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Work Without Wires

For some 1,500 employees and contractors working for Capital One Financial Corp., the desk has gone the way of other office dinosaurs, like typewriters and Rolodexes. The first wave of knowledge workers to be outfitted with Wi-Fi-enabled laptops, voice-over-IP software phones, and portable printers can do business from anywhere within the company's 24 buildings in the United States and the United Kingdom.

These employees are the first in a program Capital One calls the "Future of Work," which CIO Gregor Bailar defines as a necessary step in keeping the $1.5 billion-a-year bank and credit-card company competitive. "The Capital One story has always been to look for the game-changing opportunities," Bailar says. Capital One's staff uses a Web portal that automatically routes work processes to employees, making it easy for mobile professionals to do their jobs from wherever they are. "The big push for Future of Work is [that] this is hugely a knowledge-worker environment," Bailar says.

The people that Capital One took from its 15,000-strong workforce to participate in the program, which was launched last fall, work in information-intensive areas such as finance, human resources, and IT. Bailar expects 1,000 more employees to become mobile users by the end of next year. Already the company reports that the program is helping it achieve the three critical goals it was designed for: keeping employees--called associates--satisfied with their jobs, improving productivity, and reducing costs related to real estate.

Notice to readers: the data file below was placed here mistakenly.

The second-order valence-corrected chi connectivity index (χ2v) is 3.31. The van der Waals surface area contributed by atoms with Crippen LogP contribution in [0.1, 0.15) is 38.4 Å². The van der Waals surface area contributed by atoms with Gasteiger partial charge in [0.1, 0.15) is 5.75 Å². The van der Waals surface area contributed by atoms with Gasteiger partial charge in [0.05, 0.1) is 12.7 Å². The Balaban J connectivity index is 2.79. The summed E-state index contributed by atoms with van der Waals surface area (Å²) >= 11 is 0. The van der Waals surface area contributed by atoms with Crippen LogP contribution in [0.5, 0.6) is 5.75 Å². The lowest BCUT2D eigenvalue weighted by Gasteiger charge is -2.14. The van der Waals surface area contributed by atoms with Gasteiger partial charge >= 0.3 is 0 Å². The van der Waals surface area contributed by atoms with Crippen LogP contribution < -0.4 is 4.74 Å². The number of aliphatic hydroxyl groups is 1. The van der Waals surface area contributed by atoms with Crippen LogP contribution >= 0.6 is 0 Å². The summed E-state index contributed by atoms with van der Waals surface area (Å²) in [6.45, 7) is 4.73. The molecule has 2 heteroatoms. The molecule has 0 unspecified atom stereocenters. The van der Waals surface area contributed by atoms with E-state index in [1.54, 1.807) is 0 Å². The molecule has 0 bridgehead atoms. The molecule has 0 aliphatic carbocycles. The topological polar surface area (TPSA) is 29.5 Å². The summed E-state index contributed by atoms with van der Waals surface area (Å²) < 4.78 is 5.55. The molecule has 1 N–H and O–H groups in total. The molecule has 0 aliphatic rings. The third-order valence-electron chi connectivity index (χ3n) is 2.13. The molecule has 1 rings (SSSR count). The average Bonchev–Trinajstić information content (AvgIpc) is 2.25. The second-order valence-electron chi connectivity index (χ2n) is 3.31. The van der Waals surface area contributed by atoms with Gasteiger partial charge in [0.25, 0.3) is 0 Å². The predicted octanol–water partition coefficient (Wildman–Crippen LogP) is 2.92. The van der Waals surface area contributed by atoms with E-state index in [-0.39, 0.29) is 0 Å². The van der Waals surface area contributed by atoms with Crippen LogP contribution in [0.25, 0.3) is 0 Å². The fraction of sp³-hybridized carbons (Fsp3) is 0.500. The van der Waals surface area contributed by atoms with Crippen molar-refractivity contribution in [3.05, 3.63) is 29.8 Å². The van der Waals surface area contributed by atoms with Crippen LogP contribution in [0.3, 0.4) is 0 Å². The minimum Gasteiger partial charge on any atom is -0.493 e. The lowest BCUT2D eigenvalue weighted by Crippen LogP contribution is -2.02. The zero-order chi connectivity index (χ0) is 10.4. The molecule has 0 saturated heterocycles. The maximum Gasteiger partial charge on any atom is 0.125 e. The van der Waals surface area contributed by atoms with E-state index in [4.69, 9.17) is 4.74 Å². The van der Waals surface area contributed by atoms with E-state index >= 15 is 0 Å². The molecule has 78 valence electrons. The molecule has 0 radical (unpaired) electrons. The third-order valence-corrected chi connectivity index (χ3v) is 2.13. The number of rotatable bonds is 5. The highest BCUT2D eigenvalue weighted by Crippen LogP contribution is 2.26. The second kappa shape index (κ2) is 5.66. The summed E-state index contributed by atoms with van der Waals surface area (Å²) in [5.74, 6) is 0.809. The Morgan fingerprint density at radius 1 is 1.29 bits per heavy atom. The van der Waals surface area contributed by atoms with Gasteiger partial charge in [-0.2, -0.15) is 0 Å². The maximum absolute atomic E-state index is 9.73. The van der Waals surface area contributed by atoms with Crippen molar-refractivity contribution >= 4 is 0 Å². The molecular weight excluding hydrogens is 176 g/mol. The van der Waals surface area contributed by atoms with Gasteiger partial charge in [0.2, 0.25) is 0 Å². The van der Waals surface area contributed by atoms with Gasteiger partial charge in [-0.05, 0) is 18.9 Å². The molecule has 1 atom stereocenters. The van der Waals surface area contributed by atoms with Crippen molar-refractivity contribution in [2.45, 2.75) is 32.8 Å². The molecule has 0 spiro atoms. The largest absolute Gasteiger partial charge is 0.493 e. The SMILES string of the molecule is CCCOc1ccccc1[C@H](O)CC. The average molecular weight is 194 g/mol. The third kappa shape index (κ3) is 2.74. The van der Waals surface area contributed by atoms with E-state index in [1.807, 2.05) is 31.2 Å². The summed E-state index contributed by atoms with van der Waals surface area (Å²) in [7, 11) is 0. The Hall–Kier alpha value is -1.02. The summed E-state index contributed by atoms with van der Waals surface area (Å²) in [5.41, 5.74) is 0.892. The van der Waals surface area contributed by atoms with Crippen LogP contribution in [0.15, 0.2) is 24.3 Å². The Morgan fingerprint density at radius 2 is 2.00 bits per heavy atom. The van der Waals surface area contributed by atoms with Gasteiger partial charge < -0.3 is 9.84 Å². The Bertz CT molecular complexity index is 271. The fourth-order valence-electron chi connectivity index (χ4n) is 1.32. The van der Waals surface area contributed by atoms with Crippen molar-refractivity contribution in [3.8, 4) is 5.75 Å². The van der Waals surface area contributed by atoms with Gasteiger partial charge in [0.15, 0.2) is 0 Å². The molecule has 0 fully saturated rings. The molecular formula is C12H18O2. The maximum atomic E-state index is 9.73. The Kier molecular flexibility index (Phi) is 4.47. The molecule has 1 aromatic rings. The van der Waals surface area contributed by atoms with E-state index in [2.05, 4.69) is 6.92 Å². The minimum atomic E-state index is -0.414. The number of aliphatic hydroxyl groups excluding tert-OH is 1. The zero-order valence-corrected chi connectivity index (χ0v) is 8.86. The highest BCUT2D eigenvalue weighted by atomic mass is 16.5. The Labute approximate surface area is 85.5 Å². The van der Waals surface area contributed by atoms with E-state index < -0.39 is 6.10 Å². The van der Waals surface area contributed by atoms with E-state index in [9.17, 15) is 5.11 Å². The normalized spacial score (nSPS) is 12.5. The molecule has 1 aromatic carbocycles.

Wireless access helps Capital One stay competitive by making its huge staff of knowledge workers more productive, CIO Bailar says.

Wireless access helps Capital One stay competitive by making its huge staff of knowledge workers more productive, CIO Bailar says.

Capital One stands out for its aggressive embrace of a wireless infrastructure that extends across buildings and borders and does away with the concept of a traditional desk job. Businesses that require constant mobility on the job--such as hospitals, manufacturers, and retailers--have been gradually adopting wireless networks for daily work for several years. But for companies where desks and work cubicles are the norm, going mobile generally stops at giving salespeople a cell phone and maybe a laptop they can use in public Wi-Fi spots, or equipping some conference rooms with wireless-access points for guests or contract workers to use.

Capital One's deployment is more ambitious, extending from standalone buildings to a 360-acre, eight-building campus, with wireless-access points covering coffee rooms, cafeterias, and more traditional workspaces such as offices and conference rooms.

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